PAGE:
Engineering Degrees

Careers in Engineering

What is an Engineering Degree?

Some say the cup is half empty, while others say it is half full. An engineer says the cup is too big.

The word engineer means ""cleverness"" in Latin. Do you consider yourself clever? If so, an Engineering Degree may be the ideal way for you to put your math and science skills to use to earn an Engineering Degree. Did you know that engineers are the link between a scientific discovery and a marketable product that hits the shelves?

Engineers are responsible for engineering new products while considering the mathematical and scientific factors to make the product realistic and functional. Engineers also design, plan and supervise the development of buildings, highways, and railroads. Some engineers work in testing, production and maintenance to determine problems, maintain quality control, and provide estimates for the depth and duration of upcoming projects.

Most engineers specialize in a certain field due to the extensive amount of knowledge successful engineers need to have. Some careers with engineering degrees are as follows:
* Aerospace Engineers
* Agricultural Engineers
* Biomedical Engineers
* Chemical Engineers
* Civil Engineers
* Computer Hardware Engineers
* Electrical Engineers
* Electronics Engineers
* Health and Safety Engineers
* Industrial Engineers
* Marine Engineers
* Material Engineers
* Nuclear Engineers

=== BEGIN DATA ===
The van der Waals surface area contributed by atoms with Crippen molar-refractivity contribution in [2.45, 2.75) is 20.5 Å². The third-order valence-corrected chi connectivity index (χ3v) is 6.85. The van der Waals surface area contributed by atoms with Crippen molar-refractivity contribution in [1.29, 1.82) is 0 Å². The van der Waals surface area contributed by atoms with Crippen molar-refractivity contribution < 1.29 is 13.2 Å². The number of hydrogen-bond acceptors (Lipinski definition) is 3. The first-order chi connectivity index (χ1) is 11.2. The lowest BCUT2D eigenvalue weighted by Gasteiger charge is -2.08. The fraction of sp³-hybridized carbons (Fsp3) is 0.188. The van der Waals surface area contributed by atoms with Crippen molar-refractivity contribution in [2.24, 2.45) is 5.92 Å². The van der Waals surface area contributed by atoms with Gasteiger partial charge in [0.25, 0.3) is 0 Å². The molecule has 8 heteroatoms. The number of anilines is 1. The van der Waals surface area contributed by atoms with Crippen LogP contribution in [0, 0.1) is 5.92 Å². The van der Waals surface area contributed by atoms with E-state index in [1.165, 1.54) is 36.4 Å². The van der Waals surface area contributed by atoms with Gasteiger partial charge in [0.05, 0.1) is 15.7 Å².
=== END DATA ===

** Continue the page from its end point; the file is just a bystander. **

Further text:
* Petroleum Engineers
There are numerous specialties that engineers can earn a degree in from various engineering schools, and engineers have the opportunity to work in a variety of work environments. For most engineers, it's office buildings, laboratories, or industrial plants. The upside is that these engineers work standard 40 hour work weeks. But the daily commutes for other engineers with longer work days include outdoor construction sites, exploration and production sites, and even traveling to work sites worldwide.

How can I get an Engineering Degree?

Most entry-level positions only require a Bachelor's Degree in engineering.  Occasionally, college graduates holding a degree in mathematics or natural science are accepted for engineering positions, too.   Most engineer degree programs require courses in mathematics, life sciences, and general engineering classes, along with courses in the student's specific area of study.

The job outlook for engineers is expected to steadily grow as a whole, but the Bureau of Labor Statistics states that the real ""growth will vary by specialty."" They also predict that biomedical engineers will have the fastest growth while civil engineers can expect the largest increase in employment. 

If you're interested in a potentially high-earning career as an engineer, developing new technology, and joining an elite group of people known for fixing society's problems, an engineering degree is for you!

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